Parade Ground rubble life.

There are many sea birds that call Alcatraz home. Western Gulls make up the majority of the birds with around 2000 nesting on the parade ground at the south end of the island. The parade ground will be closing to allow these birds to raise their young on February 1st to mid September.

During the penitentiary days, families of the guards also called the parade ground home. Many of the families lived in apartment buildings and tended gardens. The apartments were torn down by the government after the island was occupied by the Native Americans from 1969 to 1971 and the rubble was left.

Chasmanthe growing in the ruins. Photo by Shelagh Fritz

From the remaining ruins, new life does spring. Like elsewhere on the island, the neglected gardens were overrun with aggressive ivy, honeysuckle and blackberries. The tough conditions on the parade ground allow for only the most determined plants to survive.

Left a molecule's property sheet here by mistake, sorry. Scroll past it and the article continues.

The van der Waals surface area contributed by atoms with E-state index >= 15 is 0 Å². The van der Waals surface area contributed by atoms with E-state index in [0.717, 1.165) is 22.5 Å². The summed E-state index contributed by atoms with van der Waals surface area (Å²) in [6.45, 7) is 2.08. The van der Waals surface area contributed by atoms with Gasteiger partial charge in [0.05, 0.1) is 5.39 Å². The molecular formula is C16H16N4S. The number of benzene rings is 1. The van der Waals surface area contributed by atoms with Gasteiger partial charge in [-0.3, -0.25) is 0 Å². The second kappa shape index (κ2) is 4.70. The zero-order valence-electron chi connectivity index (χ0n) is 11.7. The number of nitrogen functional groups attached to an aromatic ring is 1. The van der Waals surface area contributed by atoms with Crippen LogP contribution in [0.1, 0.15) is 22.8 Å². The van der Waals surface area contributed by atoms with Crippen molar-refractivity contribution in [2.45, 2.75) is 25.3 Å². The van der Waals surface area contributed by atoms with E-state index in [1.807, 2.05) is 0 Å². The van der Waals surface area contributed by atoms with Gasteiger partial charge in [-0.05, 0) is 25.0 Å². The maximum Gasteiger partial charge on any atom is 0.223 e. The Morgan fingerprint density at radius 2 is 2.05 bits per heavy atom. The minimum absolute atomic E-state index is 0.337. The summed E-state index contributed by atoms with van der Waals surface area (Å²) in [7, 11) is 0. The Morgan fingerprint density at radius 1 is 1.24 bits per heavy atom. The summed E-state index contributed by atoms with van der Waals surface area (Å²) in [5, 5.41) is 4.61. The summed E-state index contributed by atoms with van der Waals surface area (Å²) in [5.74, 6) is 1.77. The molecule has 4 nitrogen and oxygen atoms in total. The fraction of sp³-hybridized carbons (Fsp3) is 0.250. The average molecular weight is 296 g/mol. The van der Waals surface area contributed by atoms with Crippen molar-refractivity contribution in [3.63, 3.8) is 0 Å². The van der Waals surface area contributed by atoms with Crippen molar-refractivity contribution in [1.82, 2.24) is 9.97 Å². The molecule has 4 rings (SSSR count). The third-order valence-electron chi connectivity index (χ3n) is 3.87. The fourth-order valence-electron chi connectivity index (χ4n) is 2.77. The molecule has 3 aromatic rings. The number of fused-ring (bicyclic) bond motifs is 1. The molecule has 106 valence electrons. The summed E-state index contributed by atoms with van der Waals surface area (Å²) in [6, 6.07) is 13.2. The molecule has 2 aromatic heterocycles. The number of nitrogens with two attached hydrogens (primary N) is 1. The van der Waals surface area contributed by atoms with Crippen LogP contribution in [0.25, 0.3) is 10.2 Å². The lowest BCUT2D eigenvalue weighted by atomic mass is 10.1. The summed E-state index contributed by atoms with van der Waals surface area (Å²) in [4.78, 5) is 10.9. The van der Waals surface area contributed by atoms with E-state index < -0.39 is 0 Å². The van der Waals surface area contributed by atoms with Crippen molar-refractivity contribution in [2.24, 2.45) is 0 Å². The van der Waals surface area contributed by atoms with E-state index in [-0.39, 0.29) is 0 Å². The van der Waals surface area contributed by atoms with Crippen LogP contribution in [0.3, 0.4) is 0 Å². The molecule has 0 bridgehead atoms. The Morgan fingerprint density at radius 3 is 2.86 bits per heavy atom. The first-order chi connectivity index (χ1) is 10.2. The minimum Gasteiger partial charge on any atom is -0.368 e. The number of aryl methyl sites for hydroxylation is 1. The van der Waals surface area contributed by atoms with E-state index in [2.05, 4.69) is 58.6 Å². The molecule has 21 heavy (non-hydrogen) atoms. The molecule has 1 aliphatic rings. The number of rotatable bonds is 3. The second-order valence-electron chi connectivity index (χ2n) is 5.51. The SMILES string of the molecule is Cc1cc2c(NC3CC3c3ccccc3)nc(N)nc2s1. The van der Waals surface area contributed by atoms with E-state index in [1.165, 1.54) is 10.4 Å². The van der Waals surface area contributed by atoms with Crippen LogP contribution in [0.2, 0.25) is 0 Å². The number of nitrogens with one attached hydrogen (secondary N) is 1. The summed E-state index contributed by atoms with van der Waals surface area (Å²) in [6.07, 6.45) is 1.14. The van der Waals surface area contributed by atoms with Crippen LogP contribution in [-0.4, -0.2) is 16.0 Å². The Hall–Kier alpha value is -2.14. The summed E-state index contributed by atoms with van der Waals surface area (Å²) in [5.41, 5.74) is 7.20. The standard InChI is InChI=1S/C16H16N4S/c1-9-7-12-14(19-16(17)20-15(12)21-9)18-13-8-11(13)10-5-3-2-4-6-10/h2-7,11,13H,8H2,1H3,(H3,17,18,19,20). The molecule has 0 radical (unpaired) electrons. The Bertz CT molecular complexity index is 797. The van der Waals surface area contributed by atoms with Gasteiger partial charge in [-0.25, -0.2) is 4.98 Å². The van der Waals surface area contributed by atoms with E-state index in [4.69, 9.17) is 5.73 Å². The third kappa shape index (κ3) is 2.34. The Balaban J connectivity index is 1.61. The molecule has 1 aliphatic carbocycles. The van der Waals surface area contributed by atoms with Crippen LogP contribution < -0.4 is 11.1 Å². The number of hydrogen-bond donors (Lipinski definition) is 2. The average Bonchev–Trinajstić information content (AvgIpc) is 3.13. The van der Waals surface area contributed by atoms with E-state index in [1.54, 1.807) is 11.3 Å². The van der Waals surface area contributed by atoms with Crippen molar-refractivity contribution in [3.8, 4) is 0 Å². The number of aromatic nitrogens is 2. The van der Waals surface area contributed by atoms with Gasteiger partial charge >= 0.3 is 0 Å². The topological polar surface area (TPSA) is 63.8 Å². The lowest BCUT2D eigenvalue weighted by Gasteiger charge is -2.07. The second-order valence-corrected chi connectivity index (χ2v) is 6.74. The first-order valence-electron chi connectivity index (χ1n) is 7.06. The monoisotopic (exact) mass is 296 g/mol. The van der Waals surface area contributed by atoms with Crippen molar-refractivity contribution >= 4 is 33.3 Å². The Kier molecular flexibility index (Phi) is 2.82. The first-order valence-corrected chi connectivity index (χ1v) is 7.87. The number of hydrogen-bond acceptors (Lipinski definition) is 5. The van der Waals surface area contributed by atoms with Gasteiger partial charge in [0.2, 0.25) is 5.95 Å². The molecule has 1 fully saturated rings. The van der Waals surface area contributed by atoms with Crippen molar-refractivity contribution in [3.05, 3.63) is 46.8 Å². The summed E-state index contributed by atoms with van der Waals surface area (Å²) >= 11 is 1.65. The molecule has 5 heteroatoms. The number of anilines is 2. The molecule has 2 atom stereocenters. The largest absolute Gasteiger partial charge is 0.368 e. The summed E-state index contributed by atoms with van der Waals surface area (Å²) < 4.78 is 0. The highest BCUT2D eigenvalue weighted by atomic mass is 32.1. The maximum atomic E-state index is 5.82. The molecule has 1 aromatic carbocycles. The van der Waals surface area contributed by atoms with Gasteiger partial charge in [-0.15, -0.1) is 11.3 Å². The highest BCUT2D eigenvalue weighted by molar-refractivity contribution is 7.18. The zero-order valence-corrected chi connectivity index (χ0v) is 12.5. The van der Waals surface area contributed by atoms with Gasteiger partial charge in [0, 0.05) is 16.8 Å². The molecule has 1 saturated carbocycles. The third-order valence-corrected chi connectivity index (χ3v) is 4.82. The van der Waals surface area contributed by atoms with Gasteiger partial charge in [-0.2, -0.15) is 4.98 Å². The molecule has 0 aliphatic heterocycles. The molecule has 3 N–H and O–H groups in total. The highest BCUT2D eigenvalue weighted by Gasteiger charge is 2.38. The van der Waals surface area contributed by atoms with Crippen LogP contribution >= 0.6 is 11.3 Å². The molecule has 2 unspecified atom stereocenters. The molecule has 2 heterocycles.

Aeoniums on foundation wall. Photo by Shelagh Fritz

Taking a walk around the rubble piles, it is hard not to be impressed with how the Aeoniums have found niches for themselves. Spilling over concrete walls, these plants are thriving without soil, no summer water and very windy conditions.

Aeoniums growing from rubble pile. Photo by Shelagh Fritz

The photo opportunities alone warrant a visit to the island before this intriguing part of the island closes until September.

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One Response to Parade Ground rubble life.

  1. Stunning shot of the Chasmanthe and the Ruins. I love the hazy silhouettes of the yucca spikes out of the top of the Warden’s house!